Optimizing The Fellowship Interview Process: Perspectives From Fellowship Applicants And Recent Graduates
*Frederick T Drake1, *Melanie L Lyden2, *Jennifer H Kuo3, *Wen T Shen4, *Lilah F Morris-Wiseman5, Sally E Carty6, Tracy S Wang7
1Boston University School of Medicine, Boston, MA;2The Mayo Clinic, Rochester, MN;3College of Physicians and Surgeons at Columbia University, New York, NY;4University of California, San Francisco School of Medicine, San Francisco, CA;5University of Arizona College of Medicine, Tuscon, AZ;6University of Pittsburgh School of Medicine, Boston, MA;7Medical College of Wisconsin, Milwaukee, WI
Approximately 80% of general surgery residents pursue fellowship training. A recent survey of surgery residents suggested that the fellowship interview process was excessively burdensome. However, that study included residents applying into diverse specialties; our objective was to characterize applicant goals and burdens for a single specialty in order to identify strategies for improvement.
A survey was developed to investigate three themes: goals of the interview process, perceived burdens, and interview alternatives. Participants included recent graduates (2013-2017) and current fellows/applicants (2017-2019) of all Comprehensive Endocrine Surgery programs accredited by the American Association of Endocrine Surgeons. Results for ranking question are presented as a mean rank [MR] reported out of the total number of selections.
The response rate was 54% (n=75). 38% of applicants interviewed at ≤10, 33% at 11-15, and 28% at 16-20 programs. Prior to interviews, 30% reported having a clear first choice. Information deemed most useful in determining where to interview included previous fellows' case logs (MR 2.3/5), followed by faculty and fellows' research projects (MR 2.7 and 3.1, respectively). The most important interview goal was meeting the faculty (MR 2.4/9), followed by "behind the scenes information" and "make a good impression" (MR 3.6 and 3.7, respectively). The most significant applicant burden was expense (MR 2.1/6), followed by time away from residency (MR 3.1). 32% of applicants spent $2500-$5000, 29% spent $5000-$7500, and 18% spent $7500-$10,000. Geographic location and expense were the top two reasons applicants declined interview offers. 76% of respondents indicated that no improvements to the interview process are necessary. Alternative strategies such as video-conferencing or centralized interviews received little support (<10%).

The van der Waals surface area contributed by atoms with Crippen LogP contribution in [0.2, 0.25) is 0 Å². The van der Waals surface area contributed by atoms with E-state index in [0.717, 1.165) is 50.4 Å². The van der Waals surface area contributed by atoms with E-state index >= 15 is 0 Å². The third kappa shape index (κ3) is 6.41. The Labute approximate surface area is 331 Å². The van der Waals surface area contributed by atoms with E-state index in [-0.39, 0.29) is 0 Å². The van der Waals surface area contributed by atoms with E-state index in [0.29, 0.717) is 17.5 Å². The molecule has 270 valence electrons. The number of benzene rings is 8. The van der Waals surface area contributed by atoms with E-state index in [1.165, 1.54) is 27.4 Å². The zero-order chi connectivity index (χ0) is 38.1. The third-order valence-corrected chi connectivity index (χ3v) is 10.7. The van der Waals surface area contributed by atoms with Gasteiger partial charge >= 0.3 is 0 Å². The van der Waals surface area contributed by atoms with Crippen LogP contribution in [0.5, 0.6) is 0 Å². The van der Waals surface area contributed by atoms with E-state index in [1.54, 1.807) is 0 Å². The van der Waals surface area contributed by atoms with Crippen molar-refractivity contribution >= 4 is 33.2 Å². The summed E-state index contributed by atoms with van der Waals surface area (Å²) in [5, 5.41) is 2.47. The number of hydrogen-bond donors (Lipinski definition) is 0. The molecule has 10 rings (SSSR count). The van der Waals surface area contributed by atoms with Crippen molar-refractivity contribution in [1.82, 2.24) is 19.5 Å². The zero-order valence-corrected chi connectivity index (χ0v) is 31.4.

Despite identifying several burdens, survey respondents felt that in-person interviews are an important component of the fellowship application process. Indeed, 70% of applicants did not have a clear first choice prior to their interviews, and meeting the faculty was ranked as the highest-priority goal. Updated websites with relevant information (especially case numbers and research projects) are critical resources for applicants to make interview decisions. Our data illustrate the importance of individual specialties evaluating and optimizing their own processes for fellowship interviews.
Back to 2020 Abstracts